When it comes to her LSU Lady Tigers’ NCAA tournament hopes, Nikki Caldwell doesn’t allow a negative thought to enter her mind.

Though the Lady Tigers are only 17-13, with a shaky No. 58 RPI, Caldwell is confident she and her team will see “LSU” pop up on the TV screen shortly after 6 p.m. Monday when the NCAA field of 64 is announced on ESPN.

“I look at our team and feel that we’ve done everything we can to have our name called,” Caldwell said. “I’m not second guessing our body of work. We’ve shown we’re worthy.”

Two big reasons for Caldwell’s confidence: LSU’s finish in the Southeastern Conference and the return of guard Danielle Ballard.

Despite a middling overall record because of a 6-6 nonconference record, the Lady Tigers went 10-6 in the highly regarded SEC to earn a No. 4 seed in last week’s SEC tournament. Four of those losses were to regular season co-champions South Carolina and Tennessee, both of whom could well earn No. 1 regional seeds Monday night.

“The SEC is one of the toughest conferences you can play in,” Caldwell said. “It’s full of future professionals and Olympians. Ten wins in the SEC is like going undefeated in other conferences.”

Ballard returned after a 14-game suspension, her half season of work good enough to earn All-SEC first-team honors as she averaged a team-best 14.4 points and 7.2 rebounds per game.

Asked if the selection committee will recognize how much better LSU was with Ballard the second half of the season, Caldwell said: “Without question. She has a proven track record as one of the best guards in the country.”

Few were better than Ballard in last year’s NCAA tournament. She averaged 23.3 points and 14.0 rebounds in three games as she willed the Lady Tigers through key injuries to fellow guards Jeanne Kenney and Raigyne Moncrief to LSU’s 14th NCAA Sweet 16 appearance.

Though Caldwell is displaying an outward bravado, perhaps in a nod to the nervousness surrounding LSU’s NCAA hopes this year, the team will hold a private viewing party at Caldwell’s house. In recent years, LSU held a watch party on campus with fans and media in attendance.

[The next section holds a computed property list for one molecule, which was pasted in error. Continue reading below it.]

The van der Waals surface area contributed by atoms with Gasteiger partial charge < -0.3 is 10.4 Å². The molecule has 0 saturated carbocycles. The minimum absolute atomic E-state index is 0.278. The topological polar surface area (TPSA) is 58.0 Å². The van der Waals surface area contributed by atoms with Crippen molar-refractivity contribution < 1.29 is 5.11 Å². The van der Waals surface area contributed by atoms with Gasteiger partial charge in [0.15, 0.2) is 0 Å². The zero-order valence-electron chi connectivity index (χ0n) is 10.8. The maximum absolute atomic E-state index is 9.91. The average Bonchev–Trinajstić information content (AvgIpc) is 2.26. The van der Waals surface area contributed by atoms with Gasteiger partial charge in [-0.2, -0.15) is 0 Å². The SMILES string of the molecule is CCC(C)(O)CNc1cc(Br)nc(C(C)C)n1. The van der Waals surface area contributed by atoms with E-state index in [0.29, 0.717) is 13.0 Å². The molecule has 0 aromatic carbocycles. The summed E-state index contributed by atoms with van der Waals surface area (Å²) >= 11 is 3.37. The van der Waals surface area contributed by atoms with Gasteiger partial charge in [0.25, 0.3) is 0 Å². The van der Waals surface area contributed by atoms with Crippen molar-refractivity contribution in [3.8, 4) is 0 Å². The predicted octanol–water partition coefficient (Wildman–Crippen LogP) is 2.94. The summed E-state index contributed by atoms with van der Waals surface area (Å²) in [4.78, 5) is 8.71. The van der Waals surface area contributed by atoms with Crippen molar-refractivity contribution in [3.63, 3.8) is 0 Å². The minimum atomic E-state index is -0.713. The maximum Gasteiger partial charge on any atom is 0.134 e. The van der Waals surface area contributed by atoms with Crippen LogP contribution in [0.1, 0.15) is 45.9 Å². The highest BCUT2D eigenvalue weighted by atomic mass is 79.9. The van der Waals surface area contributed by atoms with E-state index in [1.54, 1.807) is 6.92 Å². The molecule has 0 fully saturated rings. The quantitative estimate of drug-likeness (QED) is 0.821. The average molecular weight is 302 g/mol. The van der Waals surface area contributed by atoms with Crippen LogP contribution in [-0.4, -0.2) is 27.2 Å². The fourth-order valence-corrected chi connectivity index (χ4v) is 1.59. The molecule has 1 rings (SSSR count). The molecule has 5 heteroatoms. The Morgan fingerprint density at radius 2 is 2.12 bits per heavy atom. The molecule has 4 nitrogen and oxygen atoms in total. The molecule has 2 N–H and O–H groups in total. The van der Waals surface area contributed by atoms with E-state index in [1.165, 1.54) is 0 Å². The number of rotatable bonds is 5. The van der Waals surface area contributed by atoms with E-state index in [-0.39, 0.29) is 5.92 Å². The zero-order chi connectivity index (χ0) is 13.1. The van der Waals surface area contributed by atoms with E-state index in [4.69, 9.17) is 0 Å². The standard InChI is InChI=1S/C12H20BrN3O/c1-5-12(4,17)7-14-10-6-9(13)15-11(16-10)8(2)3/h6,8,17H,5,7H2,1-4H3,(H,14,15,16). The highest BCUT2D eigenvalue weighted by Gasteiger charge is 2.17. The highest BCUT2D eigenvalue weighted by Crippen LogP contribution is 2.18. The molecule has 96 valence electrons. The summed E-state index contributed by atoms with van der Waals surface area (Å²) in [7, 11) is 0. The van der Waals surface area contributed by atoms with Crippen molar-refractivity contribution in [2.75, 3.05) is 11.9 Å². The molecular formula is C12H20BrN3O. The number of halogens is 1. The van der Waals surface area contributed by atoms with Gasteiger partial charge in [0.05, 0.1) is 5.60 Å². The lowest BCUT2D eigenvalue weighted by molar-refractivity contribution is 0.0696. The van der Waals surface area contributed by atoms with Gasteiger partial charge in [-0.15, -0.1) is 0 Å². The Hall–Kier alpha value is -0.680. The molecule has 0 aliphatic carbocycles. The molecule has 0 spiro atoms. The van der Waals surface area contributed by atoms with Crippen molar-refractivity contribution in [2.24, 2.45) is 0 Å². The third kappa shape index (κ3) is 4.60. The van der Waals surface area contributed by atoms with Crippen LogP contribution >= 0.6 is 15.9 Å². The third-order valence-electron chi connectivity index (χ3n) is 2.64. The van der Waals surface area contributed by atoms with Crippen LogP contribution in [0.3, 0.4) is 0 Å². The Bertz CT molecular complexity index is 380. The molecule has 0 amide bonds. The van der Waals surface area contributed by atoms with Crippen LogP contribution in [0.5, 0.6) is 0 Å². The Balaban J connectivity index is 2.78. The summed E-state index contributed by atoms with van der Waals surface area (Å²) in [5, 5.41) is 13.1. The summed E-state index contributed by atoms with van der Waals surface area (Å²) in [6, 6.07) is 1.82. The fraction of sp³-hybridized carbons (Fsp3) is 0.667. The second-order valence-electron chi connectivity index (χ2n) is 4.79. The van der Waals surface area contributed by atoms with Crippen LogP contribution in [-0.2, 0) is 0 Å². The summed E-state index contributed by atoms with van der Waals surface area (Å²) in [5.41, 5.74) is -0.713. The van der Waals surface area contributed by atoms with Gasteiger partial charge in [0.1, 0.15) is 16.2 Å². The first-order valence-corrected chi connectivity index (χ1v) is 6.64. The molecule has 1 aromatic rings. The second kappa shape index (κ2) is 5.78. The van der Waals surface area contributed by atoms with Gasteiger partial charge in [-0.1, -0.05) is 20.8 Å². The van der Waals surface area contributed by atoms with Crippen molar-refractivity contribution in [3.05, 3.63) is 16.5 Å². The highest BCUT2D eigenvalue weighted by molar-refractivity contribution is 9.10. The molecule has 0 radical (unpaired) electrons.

Unlike the past three years when LSU hosted first- and second-round games at the Pete Maravich Assembly Center, the Lady Tigers are almost certain to be heading on the road to open the tournament for the first time since 2010.

Going into this year’s tournament, the NCAA changed the hosting procedures from pre-determined first- and second-round sites to having the top four seeds in each regional serve as hosts barring scheduling conflicts on their home courts.

As of Sunday, ESPN women’s basketball analyst Charlie Crème projected LSU as a No. 10 seed in the Oklahoma City Regional, opening the tournament on Baylor’s home court in Waco, Texas, against No. 7 Northwestern.

LSU is seeking its 24th NCAA tournament appearance overall. The Lady Tigers are 43-23 in the tournament with five trips to the Final Four, which this year returns to Tampa, Florida, site of LSU’s last Final Four appearance in 2008.

LSU WOMEN’S RÉSUMÉ

The nuts and bolts

RECORD: 17-13

NCAA RPI: 58

TOP 100 WINS: 6

Kentucky (8), at Mississippi State (29), at Texas A&M (32), Texas A&M* (32), Georgia (59), Vanderbilt (62)

TOP 100 LOSSES: 10

At Tennessee (2), South Carolina (3), at South Carolina (3), South Carolina* (3), UALR (31), at Texas A&M (32), at Arkansas (42), Rutgers (43), Tulane (52), at Miami (65)

*-at SEC tournament

LSU will get in if …

The selection committee remembers its history – and that Danielle Ballard missed the Lady Tigers’ first 14 games. LSU went 10-6 in Southeastern Conference play (plus a top 50 win in the SEC tournament), and no 10-win SEC team has ever been left out of the NCAA field. Four losses to RPI top three Tennessee and South Carolina won’t hurt much.

LSU will get left out if …

Thirteen losses is a big number, including one to RPI No. 224 Santa Clara in Mexico that ranks as LSU’s worst result. The Lady Tigers have as many wins over teams ranked 202 or lower (six) as they do against the top 100. It’s a feast or famine kind of résumé that means LSU isn’t a lock.

Scott Rabalais’ prediction

LSU makes it four-for-four NCAA bids under Nikki Caldwell, earning a No. 10 seed in the Albany Regional to play No. 7 Syracuse in Tallahassee, Florida.

Bracketology

Charlie Crème, ESPN

REGION: Oklahoma City

SEED: 10

OPPONENT: Northwestern (7)

SITE: Waco, Texas

NOTE: In the women’s tournament, the top four seeds in each regional host first- and second-round games barring a scheduling conflict. Baylor, a projected No. 2 seed, would play at home in Waco.

Follow Scott Rabalais on Twitter: @RabalaisAdv.